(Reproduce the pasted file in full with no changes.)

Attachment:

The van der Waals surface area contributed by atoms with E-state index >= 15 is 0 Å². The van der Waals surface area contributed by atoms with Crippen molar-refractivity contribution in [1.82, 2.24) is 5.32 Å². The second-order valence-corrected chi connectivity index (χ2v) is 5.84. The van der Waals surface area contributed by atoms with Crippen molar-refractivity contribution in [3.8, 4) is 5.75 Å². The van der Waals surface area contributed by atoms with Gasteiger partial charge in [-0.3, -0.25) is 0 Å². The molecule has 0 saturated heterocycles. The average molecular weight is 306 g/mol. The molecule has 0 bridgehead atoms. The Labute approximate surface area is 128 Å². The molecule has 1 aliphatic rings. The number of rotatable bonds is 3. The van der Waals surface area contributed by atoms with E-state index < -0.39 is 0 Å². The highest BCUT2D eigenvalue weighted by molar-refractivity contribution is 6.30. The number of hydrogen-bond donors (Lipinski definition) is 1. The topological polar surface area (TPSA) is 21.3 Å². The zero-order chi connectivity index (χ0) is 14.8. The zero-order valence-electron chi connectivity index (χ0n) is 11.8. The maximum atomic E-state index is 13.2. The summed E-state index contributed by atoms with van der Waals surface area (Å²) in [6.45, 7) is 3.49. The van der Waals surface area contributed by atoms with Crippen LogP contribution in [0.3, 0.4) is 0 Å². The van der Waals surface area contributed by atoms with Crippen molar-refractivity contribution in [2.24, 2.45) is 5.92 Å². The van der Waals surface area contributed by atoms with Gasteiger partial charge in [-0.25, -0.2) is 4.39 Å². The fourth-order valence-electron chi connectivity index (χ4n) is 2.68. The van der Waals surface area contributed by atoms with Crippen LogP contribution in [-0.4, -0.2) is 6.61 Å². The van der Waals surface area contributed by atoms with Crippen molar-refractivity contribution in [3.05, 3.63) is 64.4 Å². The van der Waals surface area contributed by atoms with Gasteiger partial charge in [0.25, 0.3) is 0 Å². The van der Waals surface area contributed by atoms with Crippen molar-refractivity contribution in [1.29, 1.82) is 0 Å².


The van der Waals surface area contributed by atoms with E-state index >= 15 is 0 Å². The van der Waals surface area contributed by atoms with Crippen molar-refractivity contribution in [1.82, 2.24) is 5.32 Å². The second-order valence-corrected chi connectivity index (χ2v) is 5.84. The van der Waals surface area contributed by atoms with Crippen molar-refractivity contribution in [3.8, 4) is 5.75 Å². The van der Waals surface area contributed by atoms with Gasteiger partial charge in [-0.3, -0.25) is 0 Å². The molecule has 0 saturated heterocycles. The average molecular weight is 306 g/mol. The molecule has 0 bridgehead atoms. The Labute approximate surface area is 128 Å². The molecule has 1 aliphatic rings. The number of rotatable bonds is 3. The van der Waals surface area contributed by atoms with E-state index < -0.39 is 0 Å². The highest BCUT2D eigenvalue weighted by molar-refractivity contribution is 6.30. The number of hydrogen-bond donors (Lipinski definition) is 1. The topological polar surface area (TPSA) is 21.3 Å². The zero-order chi connectivity index (χ0) is 14.8. The zero-order valence-electron chi connectivity index (χ0n) is 11.8. The maximum atomic E-state index is 13.2. The summed E-state index contributed by atoms with van der Waals surface area (Å²) in [6.45, 7) is 3.49. The van der Waals surface area contributed by atoms with Crippen LogP contribution in [0.3, 0.4) is 0 Å². The van der Waals surface area contributed by atoms with Crippen molar-refractivity contribution in [2.24, 2.45) is 5.92 Å². The van der Waals surface area contributed by atoms with Gasteiger partial charge in [-0.25, -0.2) is 4.39 Å². The fourth-order valence-electron chi connectivity index (χ4n) is 2.68. The van der Waals surface area contributed by atoms with Crippen LogP contribution in [-0.4, -0.2) is 6.61 Å². The van der Waals surface area contributed by atoms with Crippen molar-refractivity contribution in [3.05, 3.63) is 64.4 Å². The van der Waals surface area contributed by atoms with Gasteiger partial charge in [0.25, 0.3) is 0 Å². The van der Waals surface area contributed by atoms with Crippen molar-refractivity contribution in [1.29, 1.82) is 0 Å².